Youth leadership programs provide leadership building and empowerment opportunities for youth to gain skills and understand their strengths and weaknesses while working as active agents of change. Youth leadership programs can take various forms such as advocacy groups, peer education, service-learning, youth-led participatory research, and local government youth advisory councils and boards. Participating youth engage in decision-making regarding program design, implementation, and evaluation, often with the support of adults. Such programs are based on a positive youth development framework and can be delivered in both school and community settings1, 2, 3.
Expected Beneficial Outcomes (Rated)
Other Potential Beneficial Outcomes
Improved social skills
Increased problem solving skills
Reduced delinquent behavior
Evidence of Effectiveness
Youth leadership programs are a suggested strategy to increase self-esteem and self-efficacy among youth and prepare them to transition successfully to adulthood1. Available evidence suggests that leadership programs may also increase interpersonal skills and problem solving skills1, 4, 5 and reduce problem behavior among participants3, 5. A recent evaluation of youth participatory action research, which are youth-led research projects for positive change in their environment, suggests that such approaches may increase youth empowerment and social skills4. However, additional evidence is needed to confirm effects2, 3.
Experts recommend that leadership development programs clearly define youth roles and goals, and establish trust-based, positive relationships between youth and adults1.
Impact on Disparities
4-H civic engagement programs engage youth in many communities across the country6. Youth Health Service Corps7 and Youth Empowered Solutions8 are examples of programs that work to empower middle and high school students to help create healthy communities. MGR Foundation’s Youth Empowerment program and C5 Association’s Youth Program are examples of efforts to build leadership and empowerment, specifically among under-resourced youth9, 10. Many cities have youth commissions or youth councils, such as the San Pablo Youth Commission11 and New York City Youth Leadership Councils12.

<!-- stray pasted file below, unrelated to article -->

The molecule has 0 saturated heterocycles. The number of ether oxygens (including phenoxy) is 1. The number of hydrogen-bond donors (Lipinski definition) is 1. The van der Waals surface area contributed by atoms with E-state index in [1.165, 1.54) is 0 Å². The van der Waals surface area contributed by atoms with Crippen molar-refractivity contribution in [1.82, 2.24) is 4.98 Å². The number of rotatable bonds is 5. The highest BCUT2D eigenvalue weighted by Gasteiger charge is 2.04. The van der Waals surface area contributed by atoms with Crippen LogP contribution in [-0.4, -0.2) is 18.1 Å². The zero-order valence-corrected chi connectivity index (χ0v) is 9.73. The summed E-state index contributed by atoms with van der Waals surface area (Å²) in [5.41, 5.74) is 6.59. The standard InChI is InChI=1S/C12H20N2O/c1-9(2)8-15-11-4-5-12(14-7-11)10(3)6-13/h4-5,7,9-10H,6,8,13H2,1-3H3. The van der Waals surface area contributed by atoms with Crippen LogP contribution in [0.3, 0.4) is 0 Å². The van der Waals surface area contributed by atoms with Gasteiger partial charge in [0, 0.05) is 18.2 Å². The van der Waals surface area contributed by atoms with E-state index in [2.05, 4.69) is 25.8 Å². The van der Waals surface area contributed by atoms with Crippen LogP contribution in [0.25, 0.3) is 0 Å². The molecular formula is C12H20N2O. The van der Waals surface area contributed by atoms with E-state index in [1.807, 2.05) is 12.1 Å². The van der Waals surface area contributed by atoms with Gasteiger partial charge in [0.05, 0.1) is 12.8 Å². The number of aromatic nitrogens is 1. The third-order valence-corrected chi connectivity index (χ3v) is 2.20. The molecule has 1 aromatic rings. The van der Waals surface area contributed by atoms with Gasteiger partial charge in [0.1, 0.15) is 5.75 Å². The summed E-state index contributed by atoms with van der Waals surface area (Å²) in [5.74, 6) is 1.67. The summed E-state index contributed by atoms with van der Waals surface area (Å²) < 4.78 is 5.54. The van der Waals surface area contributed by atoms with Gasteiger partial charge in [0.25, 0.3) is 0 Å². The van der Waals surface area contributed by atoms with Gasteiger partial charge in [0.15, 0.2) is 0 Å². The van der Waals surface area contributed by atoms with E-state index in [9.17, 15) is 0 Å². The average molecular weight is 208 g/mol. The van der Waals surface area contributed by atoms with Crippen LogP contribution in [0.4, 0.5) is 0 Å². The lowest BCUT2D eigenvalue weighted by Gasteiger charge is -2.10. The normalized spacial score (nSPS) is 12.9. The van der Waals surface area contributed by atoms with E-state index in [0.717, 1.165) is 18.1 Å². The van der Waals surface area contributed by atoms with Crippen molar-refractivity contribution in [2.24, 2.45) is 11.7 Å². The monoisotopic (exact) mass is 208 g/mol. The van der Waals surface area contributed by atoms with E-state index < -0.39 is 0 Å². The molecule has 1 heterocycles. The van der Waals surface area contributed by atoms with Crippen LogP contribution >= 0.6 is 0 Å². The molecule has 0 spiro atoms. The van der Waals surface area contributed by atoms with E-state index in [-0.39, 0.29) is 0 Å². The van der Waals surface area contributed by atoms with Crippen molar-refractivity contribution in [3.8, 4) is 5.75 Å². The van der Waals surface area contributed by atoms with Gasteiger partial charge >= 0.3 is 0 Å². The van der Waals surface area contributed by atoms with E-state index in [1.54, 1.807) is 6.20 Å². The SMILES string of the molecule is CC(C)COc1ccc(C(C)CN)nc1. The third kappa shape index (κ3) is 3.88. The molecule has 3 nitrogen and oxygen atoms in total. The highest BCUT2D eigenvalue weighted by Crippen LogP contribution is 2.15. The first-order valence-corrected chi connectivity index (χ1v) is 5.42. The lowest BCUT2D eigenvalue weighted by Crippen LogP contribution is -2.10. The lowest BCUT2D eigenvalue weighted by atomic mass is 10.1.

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1 YG-Leadership - Youth.gov (YG). Youth transitioning to adulthood: How holding early leadership positions can make a difference. Youth briefs.
2 Curran 2017 - Curran T, Wexler L. School-based positive youth development: A systematic review of the literature. Journal of School Health. 2017;87(1):71-80.
3 Campbell-Morton 2011 - Morton M, Montgomery P. Youth empowerment programs for improving self-efficacy and self-esteem of adolescents. Campbell Systematic Reviews. 2011:5.
4 Anyon 2018* - Anyon Y, Bender K, Kennedy H, Dechants J. A systematic review of youth participatory action research (YPAR) in the United States: Methodologies, youth outcomes, and future directions. Health Education and Behavior. 2018;45(6):865-878.
5 Zimmerman 2018 - Zimmerman MA, Eisman AB, Reischl, et al. Youth Empowerment Solutions: Evaluation of an after-school program to engage middle school students in community change. Health Education and Behavior. 2018;45(1):20-31.
6 4-H civic engagement - National 4-H Council. 4-H civic engagement programs.
7 YHSC - Health360. Student training: Youth Health Service Corps (YHSC).
8 YES! - Youth Empowered Solutions (YES!). Creating community change.
9 MGR-Youth empowerment - Marilyn G. Rabb Foundation. MGR youth empowerment: Empowering youth, changing communities.
10 C5 Youth - C5 Association. Inspire high-potential youth. 2018.
11 SPYC - City of San Pablo. San Pablo Youth Commission (SPYC). 2018.
12 NYC YLC - New York City (NYC). NYC Youth Leadership Councils (YLC). 2018.
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